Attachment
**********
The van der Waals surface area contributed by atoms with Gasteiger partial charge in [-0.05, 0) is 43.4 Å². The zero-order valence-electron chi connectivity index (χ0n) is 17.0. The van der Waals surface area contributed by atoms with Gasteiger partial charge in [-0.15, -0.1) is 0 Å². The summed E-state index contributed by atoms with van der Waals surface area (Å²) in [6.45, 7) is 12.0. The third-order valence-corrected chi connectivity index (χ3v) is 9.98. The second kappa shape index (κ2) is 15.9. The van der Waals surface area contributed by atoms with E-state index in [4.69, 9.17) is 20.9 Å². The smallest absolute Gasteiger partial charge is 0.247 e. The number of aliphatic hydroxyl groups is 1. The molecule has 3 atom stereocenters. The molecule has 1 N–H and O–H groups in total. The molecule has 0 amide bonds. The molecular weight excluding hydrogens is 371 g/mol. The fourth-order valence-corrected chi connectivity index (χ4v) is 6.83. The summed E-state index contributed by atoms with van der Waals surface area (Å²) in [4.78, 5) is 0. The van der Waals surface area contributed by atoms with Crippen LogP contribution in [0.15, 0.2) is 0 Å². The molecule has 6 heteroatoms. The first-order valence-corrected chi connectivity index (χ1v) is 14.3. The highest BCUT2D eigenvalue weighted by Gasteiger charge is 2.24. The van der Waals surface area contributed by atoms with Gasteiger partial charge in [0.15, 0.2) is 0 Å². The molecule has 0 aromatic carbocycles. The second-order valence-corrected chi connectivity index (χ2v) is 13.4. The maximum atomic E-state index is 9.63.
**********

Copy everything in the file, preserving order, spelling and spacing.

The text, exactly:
The van der Waals surface area contributed by atoms with Gasteiger partial charge in [-0.05, 0) is 43.4 Å². The zero-order valence-electron chi connectivity index (χ0n) is 17.0. The van der Waals surface area contributed by atoms with Gasteiger partial charge in [-0.15, -0.1) is 0 Å². The summed E-state index contributed by atoms with van der Waals surface area (Å²) in [6.45, 7) is 12.0. The third-order valence-corrected chi connectivity index (χ3v) is 9.98. The second kappa shape index (κ2) is 15.9. The van der Waals surface area contributed by atoms with E-state index in [4.69, 9.17) is 20.9 Å². The smallest absolute Gasteiger partial charge is 0.247 e. The number of aliphatic hydroxyl groups is 1. The molecule has 3 atom stereocenters. The molecule has 1 N–H and O–H groups in total. The molecule has 0 amide bonds. The molecular weight excluding hydrogens is 371 g/mol. The fourth-order valence-corrected chi connectivity index (χ4v) is 6.83. The summed E-state index contributed by atoms with van der Waals surface area (Å²) in [4.78, 5) is 0. The van der Waals surface area contributed by atoms with Crippen LogP contribution in [0.15, 0.2) is 0 Å². The molecule has 6 heteroatoms. The first-order valence-corrected chi connectivity index (χ1v) is 14.3. The highest BCUT2D eigenvalue weighted by Gasteiger charge is 2.24. The van der Waals surface area contributed by atoms with Gasteiger partial charge in [0.15, 0.2) is 0 Å². The molecule has 0 aromatic carbocycles. The second-order valence-corrected chi connectivity index (χ2v) is 13.4. The maximum atomic E-state index is 9.63.